One Man’s Hero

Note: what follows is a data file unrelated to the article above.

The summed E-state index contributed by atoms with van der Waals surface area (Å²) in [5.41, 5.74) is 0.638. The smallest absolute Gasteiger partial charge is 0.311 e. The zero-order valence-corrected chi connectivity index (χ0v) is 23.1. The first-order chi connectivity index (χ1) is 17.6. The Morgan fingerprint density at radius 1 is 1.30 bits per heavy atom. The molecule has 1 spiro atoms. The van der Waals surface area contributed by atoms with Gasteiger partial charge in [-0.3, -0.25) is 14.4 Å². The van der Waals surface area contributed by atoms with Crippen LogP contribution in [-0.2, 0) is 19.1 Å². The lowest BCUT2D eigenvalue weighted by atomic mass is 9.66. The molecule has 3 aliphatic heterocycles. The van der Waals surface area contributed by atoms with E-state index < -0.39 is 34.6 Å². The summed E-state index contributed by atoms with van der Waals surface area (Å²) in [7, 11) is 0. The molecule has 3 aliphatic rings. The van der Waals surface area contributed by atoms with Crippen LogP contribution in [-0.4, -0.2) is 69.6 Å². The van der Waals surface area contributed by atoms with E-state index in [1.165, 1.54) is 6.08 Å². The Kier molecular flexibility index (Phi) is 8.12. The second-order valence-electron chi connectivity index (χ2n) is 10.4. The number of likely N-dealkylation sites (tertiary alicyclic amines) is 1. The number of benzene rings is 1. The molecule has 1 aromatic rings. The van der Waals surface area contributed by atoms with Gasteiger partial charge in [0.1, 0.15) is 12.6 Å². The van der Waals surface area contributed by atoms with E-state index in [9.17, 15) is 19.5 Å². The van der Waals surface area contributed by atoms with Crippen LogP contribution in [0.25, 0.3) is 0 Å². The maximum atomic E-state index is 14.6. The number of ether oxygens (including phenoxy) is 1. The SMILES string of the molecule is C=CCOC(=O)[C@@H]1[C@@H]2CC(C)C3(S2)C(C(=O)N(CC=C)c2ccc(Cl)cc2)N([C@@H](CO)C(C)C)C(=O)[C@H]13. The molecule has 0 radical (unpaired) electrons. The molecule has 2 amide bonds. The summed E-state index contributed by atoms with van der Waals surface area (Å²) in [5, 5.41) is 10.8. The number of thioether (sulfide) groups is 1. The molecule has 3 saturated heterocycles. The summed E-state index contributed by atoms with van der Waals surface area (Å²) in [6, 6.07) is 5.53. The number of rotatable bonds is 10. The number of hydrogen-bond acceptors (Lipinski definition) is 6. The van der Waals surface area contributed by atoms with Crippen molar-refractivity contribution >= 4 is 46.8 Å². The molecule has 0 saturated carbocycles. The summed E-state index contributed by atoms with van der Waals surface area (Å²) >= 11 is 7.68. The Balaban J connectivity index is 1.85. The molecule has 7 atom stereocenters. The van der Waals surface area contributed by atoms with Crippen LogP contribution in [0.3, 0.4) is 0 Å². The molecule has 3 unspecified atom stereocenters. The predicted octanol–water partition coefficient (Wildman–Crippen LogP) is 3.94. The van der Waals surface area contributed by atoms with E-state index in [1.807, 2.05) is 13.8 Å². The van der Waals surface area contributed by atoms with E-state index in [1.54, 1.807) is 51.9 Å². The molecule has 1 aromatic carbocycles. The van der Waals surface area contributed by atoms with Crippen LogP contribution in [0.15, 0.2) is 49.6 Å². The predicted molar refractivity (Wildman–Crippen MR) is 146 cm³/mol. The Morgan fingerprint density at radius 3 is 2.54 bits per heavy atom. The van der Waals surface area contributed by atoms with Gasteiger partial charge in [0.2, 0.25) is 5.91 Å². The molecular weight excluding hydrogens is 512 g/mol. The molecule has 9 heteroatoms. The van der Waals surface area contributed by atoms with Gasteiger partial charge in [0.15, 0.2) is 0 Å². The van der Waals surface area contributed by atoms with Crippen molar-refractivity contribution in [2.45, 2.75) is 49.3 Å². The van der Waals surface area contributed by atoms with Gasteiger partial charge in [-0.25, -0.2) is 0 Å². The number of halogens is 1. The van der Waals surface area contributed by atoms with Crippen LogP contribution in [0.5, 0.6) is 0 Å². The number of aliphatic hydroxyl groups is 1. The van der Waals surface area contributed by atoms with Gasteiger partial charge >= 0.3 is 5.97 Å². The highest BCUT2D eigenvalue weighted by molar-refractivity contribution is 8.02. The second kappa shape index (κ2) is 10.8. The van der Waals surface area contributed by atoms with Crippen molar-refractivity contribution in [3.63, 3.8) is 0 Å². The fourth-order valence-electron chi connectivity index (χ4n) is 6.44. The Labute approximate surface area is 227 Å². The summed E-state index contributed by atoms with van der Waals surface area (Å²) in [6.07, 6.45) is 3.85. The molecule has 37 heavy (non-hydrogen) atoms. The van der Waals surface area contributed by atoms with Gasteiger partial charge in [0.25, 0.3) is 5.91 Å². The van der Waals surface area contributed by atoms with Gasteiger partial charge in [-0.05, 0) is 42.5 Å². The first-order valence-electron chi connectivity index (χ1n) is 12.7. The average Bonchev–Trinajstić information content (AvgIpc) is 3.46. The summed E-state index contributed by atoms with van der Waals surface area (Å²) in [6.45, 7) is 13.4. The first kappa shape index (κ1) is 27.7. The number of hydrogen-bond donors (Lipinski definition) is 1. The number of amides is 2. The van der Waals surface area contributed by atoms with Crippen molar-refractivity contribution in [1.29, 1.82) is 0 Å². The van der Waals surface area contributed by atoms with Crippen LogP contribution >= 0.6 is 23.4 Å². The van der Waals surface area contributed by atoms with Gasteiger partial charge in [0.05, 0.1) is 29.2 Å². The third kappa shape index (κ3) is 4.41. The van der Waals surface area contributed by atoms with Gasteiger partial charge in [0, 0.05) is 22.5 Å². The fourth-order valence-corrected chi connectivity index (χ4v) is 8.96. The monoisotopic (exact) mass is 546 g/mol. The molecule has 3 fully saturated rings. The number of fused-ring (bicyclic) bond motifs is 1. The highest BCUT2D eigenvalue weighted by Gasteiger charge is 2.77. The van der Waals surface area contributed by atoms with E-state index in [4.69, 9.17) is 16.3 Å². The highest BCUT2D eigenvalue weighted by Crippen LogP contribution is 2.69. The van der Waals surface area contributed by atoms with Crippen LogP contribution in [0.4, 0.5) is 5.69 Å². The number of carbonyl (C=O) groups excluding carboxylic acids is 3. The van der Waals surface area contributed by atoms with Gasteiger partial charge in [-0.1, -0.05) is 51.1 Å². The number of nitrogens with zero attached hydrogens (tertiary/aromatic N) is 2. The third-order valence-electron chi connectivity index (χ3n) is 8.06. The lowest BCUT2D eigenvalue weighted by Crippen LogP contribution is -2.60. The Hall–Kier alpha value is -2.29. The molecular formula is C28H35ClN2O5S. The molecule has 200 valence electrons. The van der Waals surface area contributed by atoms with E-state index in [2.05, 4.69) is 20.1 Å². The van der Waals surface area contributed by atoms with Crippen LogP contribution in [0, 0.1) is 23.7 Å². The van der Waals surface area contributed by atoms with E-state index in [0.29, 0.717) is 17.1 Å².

When Japan attacked Pearl Harbor, the United States was aroused to respond to unprovoked aggression. When the United States performed a similar act of aggression against México in 1846 and marched triumphantly in México City in 1848, world public opinion was not mobilized against Washington. The Mexican War has been forgotten north but not south of the border—at least not until the release of One Man’s Hero, directed by Lance Hool. The film focuses on one fighting unit in that war—the San Patricio Battalion, named for St. Patrick. The San Patricios were Irish who left the potato famine in Ireland to go to the United States, where they were promised American citizenship if they joined the army. But not all were given citizenship, and they were flogged for attending Catholic mass along with Mexicans when they were assigned to a post on the border. Some 500 Irish then decided to defect to México, but President James Polk launched aggression against México in pursuit of “manifest destiny” soon after they resettled, whereupon they were granted Mexican citizenship in exchange for their services as soldiers fighting for México. The leader of the San Patricios is Captain John Reilley (played by Tom Berenger), whose loyalty to México is assured when he falls in love with Marta (played by Daniela Romo). After heroic battle with the Americans, the San Patricios who have not died in the war are eventually captured, tried, and convicted of treason. The film also contrasts the conduct of two American generals—the brutal Winfield Scott (played by Patrick Bergin) and the more honorable Zachary Taylor (played by James Gammon), but Scott prevails over Taylor by executing the surviving San Patricios except for Reilley, whose cheeks were instead branded with the letter “D” for “deserter.” One Man’s Hero should shock American audiences into understanding why gringos are hated in México. Produced with funding from México and Spain, the Spanish title Héroes sin patria (Heroes Without a County) is certainly more dramatic and meaningful than the enigmatic One Man’s Hero, but neither title gives sufficient attention to the brave Irish who were a credit to their ancestry, reciting poetry in the prelude to defeat in battle. However, the film might have made even more impact if it pointed out that Henry David Thoreau developed his theory of civil disobedience to explain why he refused to pay taxes to support the war, and that Abraham Lincoln actively opposed the war as a member of Congress at the time. It is simply too late to indict President Polk and General Scott for war crimes but perhaps not too late for an American president to apologize to México, though the United States is unlikely to return Arizona, California, Nevada, New Mexico, and Utah as Yugoslav forces were forced to retreat from Kosovo. The two-year delay from completion of the film to general release in Hollywood speaks volumes about the controversial nature of the film, which the Political Film Society has nominated for three awards—as an exposé and a film raising consciousness of the need to improve human rights and to resolve conflicts peacefully. MH